Discrimination As Favoritism: The Private Benefits And Social Costs Of In-Group Favoritism In An Experimental Labor Market

ASU Author/Contributor (non-ASU co-authors, if there are any, appear on document)
David L. Dickinson Ph.D., Professor (Creator)
Appalachian State University (ASU )
Web Site: https://library.appstate.edu/

Abstract: We examine both the private benefits and spillover costs of labor market favoritism in a unique laboratory experiment design. Our data show that both employment preference and wage offers favor in-group members. Workers positively reciprocate towards in-group employers by choosing higher effort in a gift-exchange game. Thus, favoritism can be privately rational for employers. However, unemployed subjects are allowed to burn resources (at a cost to themselves), and we document significantly increased resource destruction when unemployment can be attributed to favoritism towards others. This highlights a significant spillover and often ignored cost of favoritism, and it points to one possible micro-foundation of some antisocial behavior.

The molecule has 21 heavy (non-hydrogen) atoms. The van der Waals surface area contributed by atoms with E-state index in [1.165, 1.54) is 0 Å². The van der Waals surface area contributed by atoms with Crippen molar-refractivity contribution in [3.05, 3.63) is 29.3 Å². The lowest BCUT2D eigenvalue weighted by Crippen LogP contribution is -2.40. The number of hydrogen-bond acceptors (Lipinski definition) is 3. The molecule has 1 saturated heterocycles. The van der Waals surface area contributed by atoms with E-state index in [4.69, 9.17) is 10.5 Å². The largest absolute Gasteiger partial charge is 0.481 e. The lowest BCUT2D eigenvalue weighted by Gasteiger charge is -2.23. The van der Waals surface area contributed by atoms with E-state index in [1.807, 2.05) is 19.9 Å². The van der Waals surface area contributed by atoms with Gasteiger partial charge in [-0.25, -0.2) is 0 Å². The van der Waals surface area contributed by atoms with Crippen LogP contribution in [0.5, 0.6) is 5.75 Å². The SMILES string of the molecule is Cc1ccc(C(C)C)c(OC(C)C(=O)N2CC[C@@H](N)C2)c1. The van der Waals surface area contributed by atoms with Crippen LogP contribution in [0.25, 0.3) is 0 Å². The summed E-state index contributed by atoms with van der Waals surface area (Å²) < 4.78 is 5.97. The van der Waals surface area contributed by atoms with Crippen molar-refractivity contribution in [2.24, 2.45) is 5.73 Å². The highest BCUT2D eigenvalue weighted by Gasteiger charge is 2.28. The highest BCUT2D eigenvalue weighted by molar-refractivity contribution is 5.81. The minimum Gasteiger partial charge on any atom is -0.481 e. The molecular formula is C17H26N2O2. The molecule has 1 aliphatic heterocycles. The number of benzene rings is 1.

Additional Information

Dickinson, D., Masclet, D., and Peterle, E. (2018). Discrimination as favoritism: The private benefits and social costs of in-group favoritism in an experimental labor market, European Economic Review. Volume 101, May 2018. Pages 220-236. Publisher version of record available at: https://doi.org/10.1016/j.euroecorev.2018.03.004
Language: English
Date: 2018
Discrimination, Experimental economics, Social identity, Conflict

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